• Manny Ramirez is moving forward with plans to get himself back in the majors for 2012, but would probably to need to still serve 50 games as a suspended player, writes Buster Olney of ESPN the Magazine. Ramirez, who turns 40 on May 30, went 1 for 17 with the Rays in 2011 before his season abruptly ended. He could show what shape he’s in with a nonroster invite to some team’s Spring Training.
  • The Dodgers are taking applicants to fill the position of vice president of public relations (link via AZ Snakepit). The Dodgers aren’t holding off until the ownership switch to make the hire: Public relations wait for no one.
  • Clayton Kershaw was interviewed by Molly Knight for ESPN the Magazine.
  • Baseball America’s annual Dodger prospects top 10 has Zach Lee on top, followed by Allen Webster, Nathan Eovaldi and then the first position player, outfielder Alfredo Silverio. Looking at the article, you know what cracks me up? The fifth-highest amateur signing bonus in Dodger history still belongs to 2000 draftee Ben Diggins.
  • I think it’s worth a reminder that Lee could be in the majors before the 2012 season is over, though it probably wouldn’t be until 2013 that he begins making any kind of impact. He’s about a half-season behind the development of Kershaw, whose debut came in May 2008, 23 months after the Dodgers signed him. Lee, who had a 3.47 ERA with 7.5 strikeouts per nine innings and a 1.22 WHIP in 2011 for Single-A Great Lakes, should hit Double-A in 2012 at age 20, the same age Kershaw was (though he’s not at the same performance level as Kershaw, who had 12.4 K/9 with Great Lakes).
  • When the Red Sox hired Bobby Valentine to manage, I joked on Twitter that his ESPN broadcast partners Orel Hershiser and Dan Shulman could join him on the coaching staff. Well, in the case of Hershiser, the Red Sox are in fact interested in him as a pitching coach, writes Sean McAdam of Red Sox Talk – assuming Hershiser’s pursuit of Doger ownership doesn’t get in the way.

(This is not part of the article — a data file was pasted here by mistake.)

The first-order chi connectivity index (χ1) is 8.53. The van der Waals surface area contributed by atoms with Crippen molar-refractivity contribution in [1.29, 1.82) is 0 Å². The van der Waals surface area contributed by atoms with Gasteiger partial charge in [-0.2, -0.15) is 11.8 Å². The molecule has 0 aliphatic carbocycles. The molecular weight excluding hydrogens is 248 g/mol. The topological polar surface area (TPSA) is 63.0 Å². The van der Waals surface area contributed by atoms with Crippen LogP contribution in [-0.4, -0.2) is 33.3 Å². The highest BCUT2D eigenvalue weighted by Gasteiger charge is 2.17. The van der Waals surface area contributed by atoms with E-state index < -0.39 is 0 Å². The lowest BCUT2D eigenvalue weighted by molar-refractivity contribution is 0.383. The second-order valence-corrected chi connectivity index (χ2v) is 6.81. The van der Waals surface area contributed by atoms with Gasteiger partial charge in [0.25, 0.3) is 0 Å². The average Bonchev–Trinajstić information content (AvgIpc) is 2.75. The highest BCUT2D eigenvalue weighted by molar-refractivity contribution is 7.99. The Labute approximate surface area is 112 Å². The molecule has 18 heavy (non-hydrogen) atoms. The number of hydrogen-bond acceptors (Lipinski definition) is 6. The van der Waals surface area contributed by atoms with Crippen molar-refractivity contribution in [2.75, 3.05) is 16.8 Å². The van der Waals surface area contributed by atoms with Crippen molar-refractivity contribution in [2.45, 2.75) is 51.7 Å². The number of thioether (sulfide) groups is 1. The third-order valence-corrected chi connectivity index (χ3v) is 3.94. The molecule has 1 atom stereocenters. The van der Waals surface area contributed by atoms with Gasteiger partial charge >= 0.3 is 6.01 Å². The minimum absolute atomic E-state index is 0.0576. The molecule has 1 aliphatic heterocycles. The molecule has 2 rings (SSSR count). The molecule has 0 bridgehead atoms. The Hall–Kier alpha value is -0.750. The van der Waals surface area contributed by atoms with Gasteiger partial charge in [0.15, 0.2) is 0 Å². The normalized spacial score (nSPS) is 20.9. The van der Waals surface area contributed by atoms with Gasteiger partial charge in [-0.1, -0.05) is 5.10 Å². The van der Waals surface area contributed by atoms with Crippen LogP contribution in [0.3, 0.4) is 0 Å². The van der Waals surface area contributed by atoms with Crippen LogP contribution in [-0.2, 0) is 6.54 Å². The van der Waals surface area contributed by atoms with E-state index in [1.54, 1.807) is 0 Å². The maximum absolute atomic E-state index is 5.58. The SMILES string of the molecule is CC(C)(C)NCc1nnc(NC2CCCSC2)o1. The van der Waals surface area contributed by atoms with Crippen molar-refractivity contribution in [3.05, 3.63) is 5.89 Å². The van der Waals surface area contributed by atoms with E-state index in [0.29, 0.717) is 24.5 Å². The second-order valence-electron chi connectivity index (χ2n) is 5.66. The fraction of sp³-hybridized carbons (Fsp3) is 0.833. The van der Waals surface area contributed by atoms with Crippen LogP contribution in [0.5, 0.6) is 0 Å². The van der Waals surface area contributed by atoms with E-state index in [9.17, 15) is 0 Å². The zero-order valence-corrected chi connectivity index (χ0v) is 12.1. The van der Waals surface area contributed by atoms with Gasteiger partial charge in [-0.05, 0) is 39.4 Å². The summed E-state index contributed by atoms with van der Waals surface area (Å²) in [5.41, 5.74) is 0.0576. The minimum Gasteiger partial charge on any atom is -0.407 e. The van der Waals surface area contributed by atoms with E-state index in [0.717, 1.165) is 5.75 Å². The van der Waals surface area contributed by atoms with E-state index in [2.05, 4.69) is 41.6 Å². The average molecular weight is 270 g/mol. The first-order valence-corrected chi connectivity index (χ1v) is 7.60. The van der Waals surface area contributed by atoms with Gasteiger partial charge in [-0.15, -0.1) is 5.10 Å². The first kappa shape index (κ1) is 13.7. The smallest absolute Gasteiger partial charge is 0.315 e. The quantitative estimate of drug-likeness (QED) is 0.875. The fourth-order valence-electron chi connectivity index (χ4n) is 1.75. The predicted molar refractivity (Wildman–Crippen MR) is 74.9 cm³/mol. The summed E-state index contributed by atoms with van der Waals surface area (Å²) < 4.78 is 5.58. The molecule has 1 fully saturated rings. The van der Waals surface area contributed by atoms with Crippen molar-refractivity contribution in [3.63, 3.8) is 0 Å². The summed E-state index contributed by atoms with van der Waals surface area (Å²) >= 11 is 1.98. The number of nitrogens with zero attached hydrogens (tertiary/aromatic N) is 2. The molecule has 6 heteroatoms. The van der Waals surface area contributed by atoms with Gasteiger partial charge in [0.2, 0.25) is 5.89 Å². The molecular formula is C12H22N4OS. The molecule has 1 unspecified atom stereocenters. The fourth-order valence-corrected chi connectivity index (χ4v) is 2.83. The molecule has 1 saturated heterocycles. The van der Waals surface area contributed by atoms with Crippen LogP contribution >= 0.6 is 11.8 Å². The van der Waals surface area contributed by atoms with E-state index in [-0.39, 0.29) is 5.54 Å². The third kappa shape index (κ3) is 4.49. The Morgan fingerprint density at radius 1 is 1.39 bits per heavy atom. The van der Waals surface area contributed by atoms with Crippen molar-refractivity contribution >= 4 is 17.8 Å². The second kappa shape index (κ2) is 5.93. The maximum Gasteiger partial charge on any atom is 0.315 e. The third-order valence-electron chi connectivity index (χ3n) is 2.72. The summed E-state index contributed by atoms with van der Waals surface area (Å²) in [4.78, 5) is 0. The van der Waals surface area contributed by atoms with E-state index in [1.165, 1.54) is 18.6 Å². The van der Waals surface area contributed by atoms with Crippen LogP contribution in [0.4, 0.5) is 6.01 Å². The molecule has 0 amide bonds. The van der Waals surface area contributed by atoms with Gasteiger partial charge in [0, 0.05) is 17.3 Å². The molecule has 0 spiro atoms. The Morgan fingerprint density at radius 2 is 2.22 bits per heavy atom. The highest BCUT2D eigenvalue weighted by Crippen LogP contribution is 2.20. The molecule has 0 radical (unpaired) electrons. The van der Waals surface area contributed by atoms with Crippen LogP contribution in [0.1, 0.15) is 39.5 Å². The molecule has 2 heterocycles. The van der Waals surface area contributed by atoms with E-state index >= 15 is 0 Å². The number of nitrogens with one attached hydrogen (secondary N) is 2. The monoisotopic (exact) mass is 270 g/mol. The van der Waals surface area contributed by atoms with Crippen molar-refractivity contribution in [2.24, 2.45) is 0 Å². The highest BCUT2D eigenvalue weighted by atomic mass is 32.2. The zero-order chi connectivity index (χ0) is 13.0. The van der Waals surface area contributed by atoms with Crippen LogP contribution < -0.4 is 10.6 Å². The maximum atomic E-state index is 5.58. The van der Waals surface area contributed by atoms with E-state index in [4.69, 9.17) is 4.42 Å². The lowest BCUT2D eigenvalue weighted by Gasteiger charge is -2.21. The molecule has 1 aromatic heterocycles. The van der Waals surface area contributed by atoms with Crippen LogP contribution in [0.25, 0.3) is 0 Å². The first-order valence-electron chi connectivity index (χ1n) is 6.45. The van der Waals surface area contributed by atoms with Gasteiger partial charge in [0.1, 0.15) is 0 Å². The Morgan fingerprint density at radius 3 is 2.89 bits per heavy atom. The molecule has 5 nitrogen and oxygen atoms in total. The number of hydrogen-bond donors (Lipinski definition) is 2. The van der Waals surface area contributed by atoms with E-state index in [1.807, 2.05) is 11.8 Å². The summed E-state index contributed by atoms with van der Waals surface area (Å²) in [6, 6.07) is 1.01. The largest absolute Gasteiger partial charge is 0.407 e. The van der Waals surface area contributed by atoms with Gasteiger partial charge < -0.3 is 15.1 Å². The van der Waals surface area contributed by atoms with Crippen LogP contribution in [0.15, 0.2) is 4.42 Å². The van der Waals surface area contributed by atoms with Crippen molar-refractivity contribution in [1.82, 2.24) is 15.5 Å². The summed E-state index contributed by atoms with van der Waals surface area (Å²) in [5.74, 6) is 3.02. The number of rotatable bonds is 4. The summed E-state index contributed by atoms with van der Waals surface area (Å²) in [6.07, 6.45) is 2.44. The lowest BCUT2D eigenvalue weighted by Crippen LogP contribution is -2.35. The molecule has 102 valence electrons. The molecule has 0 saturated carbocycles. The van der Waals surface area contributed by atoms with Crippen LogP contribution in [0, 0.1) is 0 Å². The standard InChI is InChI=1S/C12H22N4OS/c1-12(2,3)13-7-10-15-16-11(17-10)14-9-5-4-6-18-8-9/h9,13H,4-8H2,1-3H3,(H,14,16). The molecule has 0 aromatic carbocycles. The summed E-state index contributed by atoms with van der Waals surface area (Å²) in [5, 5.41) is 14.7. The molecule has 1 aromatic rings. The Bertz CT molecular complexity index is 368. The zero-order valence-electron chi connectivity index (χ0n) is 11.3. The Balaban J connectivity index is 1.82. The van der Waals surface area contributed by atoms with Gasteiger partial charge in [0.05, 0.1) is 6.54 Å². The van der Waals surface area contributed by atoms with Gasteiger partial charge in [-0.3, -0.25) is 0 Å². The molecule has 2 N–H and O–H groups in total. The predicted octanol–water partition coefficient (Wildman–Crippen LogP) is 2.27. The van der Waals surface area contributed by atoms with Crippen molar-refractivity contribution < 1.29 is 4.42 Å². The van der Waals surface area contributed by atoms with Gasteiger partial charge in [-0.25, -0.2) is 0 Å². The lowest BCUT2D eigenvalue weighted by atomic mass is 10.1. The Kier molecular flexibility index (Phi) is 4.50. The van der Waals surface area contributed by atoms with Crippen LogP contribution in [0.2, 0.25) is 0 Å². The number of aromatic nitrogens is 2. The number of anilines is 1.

• Some vintage Tommy Lasorda cursing is available in this video passed along by Roberto Baly of Vin Scully Is My Homeboy.
  • Ross Newhan calls the theory a “longshot,” but he explains the substance behind why some think Frank McCourt could renege on his commitment to sell the Dodgers.
  • More Newhan, on Magic Johnson’s entrance into the Dodger ownership race:

    … In announcing his intention to bid for the Dodgers with usual flair and enthusiasm, Johnson said he would try to build the Dodgers in the Showtime mold of his star-driven Laker teams, recruiting prominent players and paying the price for free agents.

    This is an area that Kasten and others may want to advise Johnson that it would be better to low key. Many of the 29 other owners who will eventually vote on the McCourt successor may not be happy to hear that Magic intends to pay any cost to restore Dodger prominence, driving up salaries in the process. …

  • Two views of the Dodgers’ Chris Capuano signing: Eric Seidman of Fangraphs doesn’t hate it, while Christina Kahrl of ESPN.com thinks it pretty grim.
  • DodgerTalk alum Ken Levine said he will do more Seattle Mariners radio broadcasts next year.
  • Russell Martin is expected to return to the Yankees in 2012, writes Andrew Marchand of ESPNNewYork.com.
  • Ken Arneson has an interesting piece on why the opening of a Giants Dugout Store in Walnut Creek is meaningful to the rest of the baseball world.
Nov 11

This one goes to 11-11-11


Getty ImagesManny Mota Mota Mota …

There has still been no contact from the kidnappers of Washington catcher Wilson Ramos, more than a day since he was abducted. But Venezuelan authorities have said they are confident they will find him.

I can’t tell that this story is getting the coverage it deserves, although it is mostly just a painful waiting game. I’m thinking my best thoughts.

* * *

Catching up on some Dodger ownership news and notes:

  • Orel Hershiser tells the skeptics his group will have the dough, reports Ramona Shelburne of ESPNLosAngeles.com.
  • Shelburne writes that the new owners, whoever they are, need to look toward the future to be successful, not the past.